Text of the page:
3D printing helps the medicine go down


A 3D printer in every pharmacy? That day may come sooner than you might think, as researchers and pharmaceuticals companies explore the possibilities of 3D printing on-demand custom drugs. One pharmaceutical scientist at University College London foresees a day when pharmacists will purchase polymer inks pre-loaded with a drug that they would then print out in the form of pills, as needed. That's down the road a piece, but what you will be seeing fairly soon—later this year, in fact, if all goes according to plan—are 3D-printed drugs designed to improve patient adherence from Aprecia Pharmaceuticals (Langhorne, PA).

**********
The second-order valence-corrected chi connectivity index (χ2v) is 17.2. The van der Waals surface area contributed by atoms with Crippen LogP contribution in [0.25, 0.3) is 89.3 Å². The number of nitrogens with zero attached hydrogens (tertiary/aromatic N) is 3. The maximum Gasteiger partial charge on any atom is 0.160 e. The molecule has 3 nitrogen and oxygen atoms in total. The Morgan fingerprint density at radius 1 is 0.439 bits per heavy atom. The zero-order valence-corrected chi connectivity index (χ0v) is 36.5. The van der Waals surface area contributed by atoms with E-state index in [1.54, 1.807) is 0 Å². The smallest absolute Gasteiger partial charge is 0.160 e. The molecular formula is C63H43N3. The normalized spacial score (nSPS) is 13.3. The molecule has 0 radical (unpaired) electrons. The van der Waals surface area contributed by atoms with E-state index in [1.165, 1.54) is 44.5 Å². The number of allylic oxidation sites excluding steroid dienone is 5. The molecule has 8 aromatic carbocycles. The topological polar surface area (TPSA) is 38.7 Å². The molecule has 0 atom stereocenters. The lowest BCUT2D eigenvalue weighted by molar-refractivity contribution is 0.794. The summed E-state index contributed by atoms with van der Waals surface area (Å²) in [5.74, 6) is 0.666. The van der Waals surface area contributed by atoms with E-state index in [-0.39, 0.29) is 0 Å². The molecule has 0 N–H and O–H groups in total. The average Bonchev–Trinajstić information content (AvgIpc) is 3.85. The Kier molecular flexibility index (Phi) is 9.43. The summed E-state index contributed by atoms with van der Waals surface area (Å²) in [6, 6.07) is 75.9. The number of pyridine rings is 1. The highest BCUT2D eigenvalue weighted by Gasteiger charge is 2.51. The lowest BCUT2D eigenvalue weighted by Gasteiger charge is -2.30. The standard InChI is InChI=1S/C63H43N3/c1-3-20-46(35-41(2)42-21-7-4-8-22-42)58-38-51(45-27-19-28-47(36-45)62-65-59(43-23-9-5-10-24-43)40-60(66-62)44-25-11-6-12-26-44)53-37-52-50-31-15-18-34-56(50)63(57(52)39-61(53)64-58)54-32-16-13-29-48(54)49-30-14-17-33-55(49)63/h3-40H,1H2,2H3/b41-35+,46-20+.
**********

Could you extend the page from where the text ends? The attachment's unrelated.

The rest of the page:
Aprecia's ZipDose technology adapts 3D-printing technology developed at the Massachusetts Institute of Technology (MIT) to create fast-melt products. Also called orodispersable drugs that instantly dissolve in the mouth, the technology combines the precise, convenient dosing of tablets with the swallowing ease of liquids.
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